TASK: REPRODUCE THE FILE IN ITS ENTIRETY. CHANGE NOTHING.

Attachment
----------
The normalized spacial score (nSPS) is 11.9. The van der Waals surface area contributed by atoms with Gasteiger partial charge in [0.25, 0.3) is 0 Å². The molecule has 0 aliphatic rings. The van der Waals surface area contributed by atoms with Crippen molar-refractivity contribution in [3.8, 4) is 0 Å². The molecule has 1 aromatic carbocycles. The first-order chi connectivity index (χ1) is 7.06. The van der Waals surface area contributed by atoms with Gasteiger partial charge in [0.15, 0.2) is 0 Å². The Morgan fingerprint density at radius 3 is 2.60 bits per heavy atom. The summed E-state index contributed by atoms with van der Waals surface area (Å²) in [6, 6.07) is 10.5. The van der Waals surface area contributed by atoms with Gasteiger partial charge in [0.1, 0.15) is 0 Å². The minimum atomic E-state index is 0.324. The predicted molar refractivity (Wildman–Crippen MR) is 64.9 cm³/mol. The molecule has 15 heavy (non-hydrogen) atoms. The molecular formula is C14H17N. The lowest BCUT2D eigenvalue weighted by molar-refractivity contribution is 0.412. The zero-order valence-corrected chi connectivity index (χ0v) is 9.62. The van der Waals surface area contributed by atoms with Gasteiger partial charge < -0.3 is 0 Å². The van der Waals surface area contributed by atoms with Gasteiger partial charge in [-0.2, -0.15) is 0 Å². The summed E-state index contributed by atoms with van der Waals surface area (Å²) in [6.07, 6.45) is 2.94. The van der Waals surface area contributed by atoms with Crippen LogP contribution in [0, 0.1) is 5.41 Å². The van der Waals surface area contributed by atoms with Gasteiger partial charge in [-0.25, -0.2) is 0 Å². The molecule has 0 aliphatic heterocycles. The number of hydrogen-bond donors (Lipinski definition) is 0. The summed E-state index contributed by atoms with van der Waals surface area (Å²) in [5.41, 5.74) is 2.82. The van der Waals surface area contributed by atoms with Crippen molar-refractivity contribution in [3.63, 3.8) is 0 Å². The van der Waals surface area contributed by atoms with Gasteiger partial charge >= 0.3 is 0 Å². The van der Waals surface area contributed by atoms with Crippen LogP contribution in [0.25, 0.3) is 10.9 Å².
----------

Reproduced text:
The normalized spacial score (nSPS) is 11.9. The van der Waals surface area contributed by atoms with Gasteiger partial charge in [0.25, 0.3) is 0 Å². The molecule has 0 aliphatic rings. The van der Waals surface area contributed by atoms with Crippen molar-refractivity contribution in [3.8, 4) is 0 Å². The molecule has 1 aromatic carbocycles. The first-order chi connectivity index (χ1) is 7.06. The van der Waals surface area contributed by atoms with Gasteiger partial charge in [0.15, 0.2) is 0 Å². The Morgan fingerprint density at radius 3 is 2.60 bits per heavy atom. The summed E-state index contributed by atoms with van der Waals surface area (Å²) in [6, 6.07) is 10.5. The van der Waals surface area contributed by atoms with Gasteiger partial charge in [0.1, 0.15) is 0 Å². The minimum atomic E-state index is 0.324. The predicted molar refractivity (Wildman–Crippen MR) is 64.9 cm³/mol. The molecule has 15 heavy (non-hydrogen) atoms. The molecular formula is C14H17N. The lowest BCUT2D eigenvalue weighted by molar-refractivity contribution is 0.412. The zero-order valence-corrected chi connectivity index (χ0v) is 9.62. The van der Waals surface area contributed by atoms with Gasteiger partial charge < -0.3 is 0 Å². The van der Waals surface area contributed by atoms with Gasteiger partial charge in [-0.2, -0.15) is 0 Å². The summed E-state index contributed by atoms with van der Waals surface area (Å²) in [6.07, 6.45) is 2.94. The van der Waals surface area contributed by atoms with Crippen LogP contribution in [0, 0.1) is 5.41 Å². The van der Waals surface area contributed by atoms with Gasteiger partial charge in [-0.25, -0.2) is 0 Å². The molecule has 0 aliphatic heterocycles. The number of hydrogen-bond donors (Lipinski definition) is 0. The summed E-state index contributed by atoms with van der Waals surface area (Å²) in [5.41, 5.74) is 2.82. The van der Waals surface area contributed by atoms with Crippen molar-refractivity contribution in [3.63, 3.8) is 0 Å². The van der Waals surface area contributed by atoms with Gasteiger partial charge >= 0.3 is 0 Å². The van der Waals surface area contributed by atoms with Crippen LogP contribution in [0.25, 0.3) is 10.9 Å².